The Challenge to Certainty
Mini Teaser: In his essay in the Winter issue, Alan Charles Kors got things half right. What he missed, however, is critical to an understanding of our age.
IN THE Winter 1999/2000 issue of The National Interest, Alan Charles Kors asked, "Did Western civilization survive the twentieth century?" He concludes, rather optimistically, that despite its many critics Western civilization has emerged resilient, as it had from so many previous, darker times. But Kors, engaged in a lengthy jeremiad against the multiculturalist Left, misses a critical feature of the past century: a far deeper, more pervasive attack from which the West has not yet recovered.
The twentieth century will ultimately be remembered for its challenges to certainty. All of the major themes historians have pointed to as markers of our age can be subsumed within this paradigm. More than any previous period, the twentieth century called into question many of the fundamental beliefs upon which Western civilization had been based. Notions of class privilege, racial hierarchies, gender roles and sexual identities all underwent dramatic rethinking and led to readjustments in political, social and economic relations. Beyond grand societal transformations, certainties upon which individuals had always counted--such as where to live, what occupation to enter, whom to marry, and even what would become of one after death--ceased to be sure. As political and social traditions were being questioned, so too were basic assumptions in the sciences and philosophy. The multiculturalists' assaults upon Western civilization, which Kors adroitly parries, scarcely equaled the mighty blows struck by those from within the very heart of the Western scientific tradition.
THE TWENTIETH century began with Einstein's sweeping away of several fundamental human, not simply scientific, assumptions. Einstein's theories gained worldwide attention for suggesting that two dimensions always assumed to be constants--time and space--were in fact curved and relative, dependent on that which interacts with them. Newtonian mechanics, the basis of Enlightenment advances, no longer functioned in the expanding universes of astrophysics and subatomic particles. If the very dimensions in which we exist were not absolute, what absolutes could we hold on to?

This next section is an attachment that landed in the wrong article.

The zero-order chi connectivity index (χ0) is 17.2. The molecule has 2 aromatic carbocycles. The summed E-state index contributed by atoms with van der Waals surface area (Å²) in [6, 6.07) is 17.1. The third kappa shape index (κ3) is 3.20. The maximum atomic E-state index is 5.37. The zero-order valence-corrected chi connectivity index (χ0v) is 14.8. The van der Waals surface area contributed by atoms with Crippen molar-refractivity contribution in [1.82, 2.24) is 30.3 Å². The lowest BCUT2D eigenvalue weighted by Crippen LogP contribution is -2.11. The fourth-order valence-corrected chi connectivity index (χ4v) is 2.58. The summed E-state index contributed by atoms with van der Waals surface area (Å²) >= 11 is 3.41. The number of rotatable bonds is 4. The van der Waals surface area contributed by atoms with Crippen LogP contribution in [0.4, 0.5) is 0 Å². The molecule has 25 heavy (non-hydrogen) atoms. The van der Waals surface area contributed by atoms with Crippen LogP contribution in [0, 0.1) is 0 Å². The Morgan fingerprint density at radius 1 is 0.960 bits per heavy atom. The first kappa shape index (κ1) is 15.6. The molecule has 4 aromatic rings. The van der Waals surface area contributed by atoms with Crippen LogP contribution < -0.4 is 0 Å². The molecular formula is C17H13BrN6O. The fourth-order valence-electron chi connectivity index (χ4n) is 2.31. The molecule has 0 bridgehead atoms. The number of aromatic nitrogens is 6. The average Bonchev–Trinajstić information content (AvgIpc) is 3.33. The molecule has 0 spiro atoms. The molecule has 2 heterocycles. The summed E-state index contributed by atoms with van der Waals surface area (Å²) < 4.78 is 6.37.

At least there was the certainty that one and one makes two. Or rather there had been, until Kurt Gödel came along. Gödel saw that mathematics was based upon assumptions, not indisputable truths. His infamous incompleteness theorem, published in 1931, argued that the system upon which mathematics is partly based is unprovable because in a logical system using symbols to construct axioms, any proof must come from outside that system. One plus one, therefore, equals two only because there is consensus that it is so. Just how far could relativity be taken?
Werner Heisenberg's uncertainty principle reached into the subatomic realm. Stating that we can never know both the position and the speed of any particle, Heisenberg's theories have influenced contemporary notions of probabilistic occurrences, in which we are now only able to speak of a particle's probability of existing in any given space or time. Praising Western civilization's resilience, Kors writes: "Greece fell, but its mathematics still measures, actually and metaphorically, the world." Its mathematics does still measure the world, but the twentieth century saw Western sciences ability to measure with certainty undermined from within its finest ranks.
The notion that nature behaved with regularity and that humans could measure and predict its patterns with precision formed a salient aspect of Enlightenment thinking, but this notion crumbled in our age of uncertainty. Chaos theory, first formulated by the French mathematician Henri Poincaré in the latter half of the nineteenth century, but developed and tested in the 1960s by the American meteorologist Edward Lorenz, maintains that long-range prediction is impossible. Systems sensitive to their initial conditions can exhibit chaotic behavior where tiny errors at the start become gigantic ones later. Chaos theory, which extends to countless other systems, from weather patterns to water flow to leaky faucets, exposed the inability of science to predict with certainty.
When James Watson and Francis Crick unlocked the structure of DNA, genetic programming became virtually inevitable. Soon we would know the sex of an unborn child. By the century's final decade, human ears were being grown on the backs of mice, Dolly the sheep made cloning a living, tangible reality, and scientists spoke of the ability to create life. In 1999 the human genome project unraveled the first pair of human chromosomes and promises shortly to map the entire digital code that determines much of human identity. This undertaking represents far more than just an extraordinary advance in knowledge. If we discover that our genetic programming determines most of our personality, emotional make-up and spiritual inclinations, it may well present a challenge to the millennia-held notion of a soul.